Simon Patton reviews 'The Earthquake Lands' by Hal Colebatch, 'The Winter Baby' by Jennifer Maiden, and 'To the Ocean & Scheherazade' by Richard Allen
One of the challenges confronting the writer of poetry is the balancing of public and private modes in an engaging and satisfactory whole. In these three collections the precarious possibilities of balance, of confiding and confronting, are attempted in very different ways.... (read more)
Jennifer Maiden is a great experimenter – in a specific sense. In a 2006 interview in The Age she said: ‘I have always found poetry a useful tool for tactical and ethical problem-solving … I suppose it’s a laboratory for testing out ideas.’ Maiden works from an ethical stance, but not, as some critics and readers have assumed, a facile leftist one (whatever ‘left’ means in the twenty-first century). The poems in this latest book are mainly discursive, and many address political situations, issues and, more specifically, public figures and personae.... (read more)
W.H. Auden once rebuked Percy Shelley for characterising poets as ‘the unacknowledged legislators of the world’. To think this way is to confuse hard with soft power, coercion with persuasion. Poetry, as Auden famously wrote, ‘makes nothing happen’; he instead bestowed Shelley’s epithet upon ‘the secret police’. But in an age of surveillance and information warfare that has militarised the channels of everyday communication, the line between hard and soft becomes more difficult to draw. The very notion of a random or innocent signal seems laughably naïve as we are inundated by new suspicions and suspicions of news. But the state of mind in which there is always more meaning to be had is one that poetry invites us to inhabit. For Shelley, poems were ‘hieroglyphs’ and the poetic imagination an ‘imperial faculty, whose throne is curtained within the invisible nature of man’. Is the poet an agent, then, of this secretive control? Perhaps Shelley was on Auden’s side all along.... (read more)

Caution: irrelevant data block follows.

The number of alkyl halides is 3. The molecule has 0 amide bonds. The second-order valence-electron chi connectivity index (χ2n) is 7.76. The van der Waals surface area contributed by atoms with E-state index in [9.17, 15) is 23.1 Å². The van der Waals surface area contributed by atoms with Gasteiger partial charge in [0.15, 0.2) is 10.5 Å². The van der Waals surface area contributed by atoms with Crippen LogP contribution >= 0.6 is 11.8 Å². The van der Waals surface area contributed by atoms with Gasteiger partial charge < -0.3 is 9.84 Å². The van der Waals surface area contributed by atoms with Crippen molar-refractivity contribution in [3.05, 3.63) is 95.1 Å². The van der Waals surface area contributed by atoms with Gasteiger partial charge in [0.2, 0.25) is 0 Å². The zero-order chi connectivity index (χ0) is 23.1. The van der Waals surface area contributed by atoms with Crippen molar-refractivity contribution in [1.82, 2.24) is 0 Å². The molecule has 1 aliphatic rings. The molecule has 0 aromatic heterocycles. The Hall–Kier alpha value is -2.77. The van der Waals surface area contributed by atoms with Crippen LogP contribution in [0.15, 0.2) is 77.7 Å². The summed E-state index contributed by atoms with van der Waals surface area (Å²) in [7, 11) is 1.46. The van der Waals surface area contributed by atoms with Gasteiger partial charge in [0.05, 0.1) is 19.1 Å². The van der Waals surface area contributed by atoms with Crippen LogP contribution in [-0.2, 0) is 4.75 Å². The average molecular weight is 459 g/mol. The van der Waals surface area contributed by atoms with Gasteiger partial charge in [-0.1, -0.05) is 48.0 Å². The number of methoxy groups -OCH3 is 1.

When John Tranter reviewed Jennifer Maiden’s first collection, Tactics (1974), he noted its ‘brilliant yet difficult imagery’ and a style ‘so idiosyncratic and forceful in a sense it becomes the subject of her work’...... (read more)
Jennifer Maiden’s first books, Tactics (1974) and The Problem of Evil (1975), introduced a fantastically complex and enquiring poetry, with strangely fragmentary assemblages of character wrought from conflict. Both books were partly inspired by television’s gory nightly footage of the Vietnam War ...... (read more)
Jennifer Maiden’s latest book, The Metronome, is essentially part of a series that could be dated to the appearance of Friendly Fire in 2005 ...... (read more)
Peter Kenneally reviews 'The Fox Petition' by Jennifer Maiden, 'Breaking the Days' by Jill Jones and 'Exhumed' by Cassandra Atherton
From the cover of Jennifer Maiden's latest book (The Fox Petition, Giramondo, $24 pb, 96 pp, 9781922146946), a wood-cut fox stares the reader down. This foreign, seditious animal is the perfect emblem for Maiden's examination of the xenophobia, conformity, and general moral diminution that she sees around her. Giramondo have given Maiden the liberty of an a ...
Our second 'Poem of the Week' for 2016 is 'Clare and Nauru' by Jennifer Maiden. ABR's Poetry Editor, Lisa Gorton, introduces Jennifer who then discusses and reads her poem.... (read more)
Jennifer Maiden’s eighteenth book of poetry bears yet another title punning on war (remember Tactics, The Problem of Evil, The Occupying Forces, The Border Loss, Acoustic Shadow, Friendly Fire). Her umbrella themes – politics, power, evil, the public and private selves, war, and the role of art – are back. The title is ...
Obama has said that the person with whom he would most like to dine is Gandhi....